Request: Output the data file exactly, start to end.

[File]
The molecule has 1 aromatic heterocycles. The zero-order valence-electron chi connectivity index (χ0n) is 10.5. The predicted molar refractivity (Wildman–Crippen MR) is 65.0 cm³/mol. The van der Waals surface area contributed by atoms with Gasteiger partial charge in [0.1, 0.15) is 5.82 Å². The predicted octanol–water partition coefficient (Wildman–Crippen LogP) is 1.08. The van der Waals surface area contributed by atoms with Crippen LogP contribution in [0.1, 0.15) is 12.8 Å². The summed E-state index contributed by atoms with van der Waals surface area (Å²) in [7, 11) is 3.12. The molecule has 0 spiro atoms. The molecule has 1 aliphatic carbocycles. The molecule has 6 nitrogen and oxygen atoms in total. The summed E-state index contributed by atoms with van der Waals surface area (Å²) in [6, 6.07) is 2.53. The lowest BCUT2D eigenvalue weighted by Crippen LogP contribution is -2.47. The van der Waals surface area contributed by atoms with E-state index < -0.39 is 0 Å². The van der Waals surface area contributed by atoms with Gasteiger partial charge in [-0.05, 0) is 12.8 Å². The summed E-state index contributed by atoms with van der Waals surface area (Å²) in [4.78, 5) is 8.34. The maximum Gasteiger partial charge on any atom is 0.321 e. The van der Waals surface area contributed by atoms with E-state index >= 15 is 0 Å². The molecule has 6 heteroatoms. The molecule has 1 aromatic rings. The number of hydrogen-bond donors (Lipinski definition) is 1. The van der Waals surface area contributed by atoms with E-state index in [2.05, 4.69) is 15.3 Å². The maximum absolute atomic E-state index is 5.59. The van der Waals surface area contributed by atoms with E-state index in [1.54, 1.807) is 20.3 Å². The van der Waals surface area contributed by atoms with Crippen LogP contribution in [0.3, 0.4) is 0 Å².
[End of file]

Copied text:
The molecule has 1 aromatic heterocycles. The zero-order valence-electron chi connectivity index (χ0n) is 10.5. The predicted molar refractivity (Wildman–Crippen MR) is 65.0 cm³/mol. The van der Waals surface area contributed by atoms with Gasteiger partial charge in [0.1, 0.15) is 5.82 Å². The predicted octanol–water partition coefficient (Wildman–Crippen LogP) is 1.08. The van der Waals surface area contributed by atoms with Crippen LogP contribution in [0.1, 0.15) is 12.8 Å². The summed E-state index contributed by atoms with van der Waals surface area (Å²) in [7, 11) is 3.12. The molecule has 0 spiro atoms. The molecule has 1 aliphatic carbocycles. The molecule has 6 nitrogen and oxygen atoms in total. The summed E-state index contributed by atoms with van der Waals surface area (Å²) in [6, 6.07) is 2.53. The lowest BCUT2D eigenvalue weighted by Crippen LogP contribution is -2.47. The van der Waals surface area contributed by atoms with E-state index < -0.39 is 0 Å². The van der Waals surface area contributed by atoms with Gasteiger partial charge in [-0.05, 0) is 12.8 Å². The summed E-state index contributed by atoms with van der Waals surface area (Å²) in [4.78, 5) is 8.34. The maximum Gasteiger partial charge on any atom is 0.321 e. The van der Waals surface area contributed by atoms with E-state index >= 15 is 0 Å². The molecule has 6 heteroatoms. The molecule has 1 aromatic rings. The number of hydrogen-bond donors (Lipinski definition) is 1. The van der Waals surface area contributed by atoms with E-state index in [2.05, 4.69) is 15.3 Å². The maximum absolute atomic E-state index is 5.59. The van der Waals surface area contributed by atoms with E-state index in [1.54, 1.807) is 20.3 Å². The van der Waals surface area contributed by atoms with Crippen LogP contribution in [0.3, 0.4) is 0 Å².